Before she was GIRLI, Milly grew up in north London with her performance-loving family, both parents being actors. As a young kid, her rebellion was not being artistic: she was a science nerd, and later deeply into politics and her school debate society, even briefly serving as a Youth MP for Camden. She was bullied at school, and retreated into a fantasy world of reading and writing fiction.
Then, during her GCSEs, she discovered music. Inspired by her favourite indie bands, like the Arctic Monkeys and Peace, she’d spend lunch breaks hanging out in the music department, playing guitar and singing, and eventually found herself two bandmates on JoinMyBand.com.
It didn’t faze 15-year-old Milly that her bandmates were 18; she confidently took charge. “Music was my obsession,” she remembers. “So we had to rehearse five times a week, just so we could play these shit gigs at pubs. I was so determined.”
Even after her bandmates decided they couldn’t hack Milly’s pace, she wasn’t deterred. She enrolled at ELAM (East London Art and Music), where she kept on honing her own voice: a kind of Gen Z emo rap take on Lily Allen, with the anger of Hole or Siouxsie and the Banshees remixed by the sheen of PC Music.
She was just 17 when she signed with Virgin EMI, and 18 when she released “So You Think You Can F**k With Me Do Ya”, a J-pop-inspired, shout-a-long anthem. Between racking up further plays on Beats 1 and BBC Radio One with her rowdy second single “ASBOys” and photobombing Ant and Dec at the BRITs, her acid pink hair quickly became emblazoned in the public eye.
Behind the scenes, as an 18-year-old who had just received her first big cheque and moved into her own place, her life was becoming more and more intense. “Increasingly, after a year or two, it got very toxic,” she says now. “I was suffering from a really bad eating disorder. I was taking a lot of drugs, and just like, destroying myself.”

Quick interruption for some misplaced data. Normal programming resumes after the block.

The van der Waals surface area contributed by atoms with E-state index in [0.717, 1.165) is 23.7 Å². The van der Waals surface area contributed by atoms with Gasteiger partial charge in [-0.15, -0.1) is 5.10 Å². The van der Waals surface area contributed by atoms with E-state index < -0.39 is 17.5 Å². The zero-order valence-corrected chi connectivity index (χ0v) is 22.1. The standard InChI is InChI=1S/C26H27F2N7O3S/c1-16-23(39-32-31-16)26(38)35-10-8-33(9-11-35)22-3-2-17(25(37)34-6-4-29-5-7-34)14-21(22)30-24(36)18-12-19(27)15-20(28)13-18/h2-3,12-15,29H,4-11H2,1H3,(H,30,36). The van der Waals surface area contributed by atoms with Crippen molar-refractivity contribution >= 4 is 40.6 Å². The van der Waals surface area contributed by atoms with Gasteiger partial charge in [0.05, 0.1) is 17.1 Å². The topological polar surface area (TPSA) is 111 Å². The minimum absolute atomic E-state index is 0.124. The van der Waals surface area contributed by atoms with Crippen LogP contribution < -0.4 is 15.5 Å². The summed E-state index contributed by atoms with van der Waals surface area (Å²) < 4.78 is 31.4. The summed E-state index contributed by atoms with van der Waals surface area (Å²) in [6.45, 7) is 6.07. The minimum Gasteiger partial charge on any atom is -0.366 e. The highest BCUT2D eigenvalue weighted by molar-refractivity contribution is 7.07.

Her label called her in for a disciplinary meeting, which went on to inspire one of her greatest singles, the pop-punk riposte “Hot Mess”
Milly released her debut album Odd One Out in April 2019. Hailed as “gutsy” by the Guardian, and “unapologetic and audacious” by Clash, it’s a collection of songs that Milly is fiercely proud of. “The album is like this weird mix of happy and sad,” she reflects, pointing in particular to the frank single “Up and Down” which addresses depression head-on. “Because I was experiencing these really intense mental health issues, and also partying way too much, and then I fell in love for the first time.” Despite the love and honesty she poured into the project, she was released from her record deal a month later.
Hitting up musician friends like Slovenian singer-songwriter July Jones to join her in the studio, Milly began sculpting a new voice for GIRLI: one that was even more raw and unfiltered than she had ever been in the past. She channelled her feelings about being dropped, along with the searing pain of her first break-up, into super vulnerable lyrics, leaning harder into a grunge-influenced, riot grrrl sound. “I was angry, more than anything,” she says. “It made me realise that anger can be a good emotion, because it can spur you on to do things. If I hadn’t been angry, I would’ve just been sad and mopey.” But instead of falling into a depressive inertia, she created her furious, joyous five-track EP, Ex Talk.